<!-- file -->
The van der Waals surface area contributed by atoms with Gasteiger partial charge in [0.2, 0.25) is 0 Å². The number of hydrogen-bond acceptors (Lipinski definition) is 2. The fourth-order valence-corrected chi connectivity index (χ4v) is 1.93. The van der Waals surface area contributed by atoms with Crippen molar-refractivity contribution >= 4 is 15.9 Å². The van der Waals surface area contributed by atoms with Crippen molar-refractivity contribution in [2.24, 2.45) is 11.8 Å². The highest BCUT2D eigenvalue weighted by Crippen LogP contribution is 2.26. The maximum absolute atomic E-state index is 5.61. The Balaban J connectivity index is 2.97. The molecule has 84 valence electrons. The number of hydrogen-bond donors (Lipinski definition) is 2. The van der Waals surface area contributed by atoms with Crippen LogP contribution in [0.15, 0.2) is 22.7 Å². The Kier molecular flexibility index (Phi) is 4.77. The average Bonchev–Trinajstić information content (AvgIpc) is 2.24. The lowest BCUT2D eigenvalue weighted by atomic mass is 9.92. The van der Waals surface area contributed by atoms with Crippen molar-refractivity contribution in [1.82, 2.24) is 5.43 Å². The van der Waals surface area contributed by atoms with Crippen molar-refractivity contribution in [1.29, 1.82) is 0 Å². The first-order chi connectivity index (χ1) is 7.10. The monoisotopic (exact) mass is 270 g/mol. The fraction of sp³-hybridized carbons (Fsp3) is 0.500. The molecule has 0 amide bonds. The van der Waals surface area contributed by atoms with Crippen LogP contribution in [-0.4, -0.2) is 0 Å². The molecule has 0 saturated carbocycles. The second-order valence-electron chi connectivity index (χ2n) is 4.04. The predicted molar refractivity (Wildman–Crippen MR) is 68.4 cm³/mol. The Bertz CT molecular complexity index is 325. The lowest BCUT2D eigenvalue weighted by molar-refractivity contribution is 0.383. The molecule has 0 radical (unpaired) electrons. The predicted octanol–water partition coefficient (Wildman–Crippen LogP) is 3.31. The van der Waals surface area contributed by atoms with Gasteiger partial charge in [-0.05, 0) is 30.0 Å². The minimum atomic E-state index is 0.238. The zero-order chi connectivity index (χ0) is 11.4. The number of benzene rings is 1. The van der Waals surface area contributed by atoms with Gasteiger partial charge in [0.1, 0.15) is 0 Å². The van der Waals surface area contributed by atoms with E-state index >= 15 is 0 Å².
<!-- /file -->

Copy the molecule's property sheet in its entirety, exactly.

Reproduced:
The van der Waals surface area contributed by atoms with Gasteiger partial charge in [0.2, 0.25) is 0 Å². The number of hydrogen-bond acceptors (Lipinski definition) is 2. The fourth-order valence-corrected chi connectivity index (χ4v) is 1.93. The van der Waals surface area contributed by atoms with Crippen molar-refractivity contribution >= 4 is 15.9 Å². The van der Waals surface area contributed by atoms with Crippen molar-refractivity contribution in [2.24, 2.45) is 11.8 Å². The highest BCUT2D eigenvalue weighted by Crippen LogP contribution is 2.26. The maximum absolute atomic E-state index is 5.61. The Balaban J connectivity index is 2.97. The molecule has 84 valence electrons. The number of hydrogen-bond donors (Lipinski definition) is 2. The van der Waals surface area contributed by atoms with Crippen LogP contribution in [0.15, 0.2) is 22.7 Å². The Kier molecular flexibility index (Phi) is 4.77. The average Bonchev–Trinajstić information content (AvgIpc) is 2.24. The lowest BCUT2D eigenvalue weighted by atomic mass is 9.92. The van der Waals surface area contributed by atoms with Crippen molar-refractivity contribution in [1.82, 2.24) is 5.43 Å². The van der Waals surface area contributed by atoms with Crippen molar-refractivity contribution in [1.29, 1.82) is 0 Å². The first-order chi connectivity index (χ1) is 7.10. The monoisotopic (exact) mass is 270 g/mol. The fraction of sp³-hybridized carbons (Fsp3) is 0.500. The molecule has 0 amide bonds. The van der Waals surface area contributed by atoms with Crippen LogP contribution in [-0.4, -0.2) is 0 Å². The molecule has 0 saturated carbocycles. The second-order valence-electron chi connectivity index (χ2n) is 4.04. The predicted molar refractivity (Wildman–Crippen MR) is 68.4 cm³/mol. The Bertz CT molecular complexity index is 325. The lowest BCUT2D eigenvalue weighted by molar-refractivity contribution is 0.383. The molecule has 0 radical (unpaired) electrons. The predicted octanol–water partition coefficient (Wildman–Crippen LogP) is 3.31. The van der Waals surface area contributed by atoms with Gasteiger partial charge in [-0.05, 0) is 30.0 Å². The minimum atomic E-state index is 0.238. The zero-order chi connectivity index (χ0) is 11.4. The number of benzene rings is 1. The van der Waals surface area contributed by atoms with Gasteiger partial charge in [0.1, 0.15) is 0 Å². The van der Waals surface area contributed by atoms with E-state index >= 15 is 0 Å².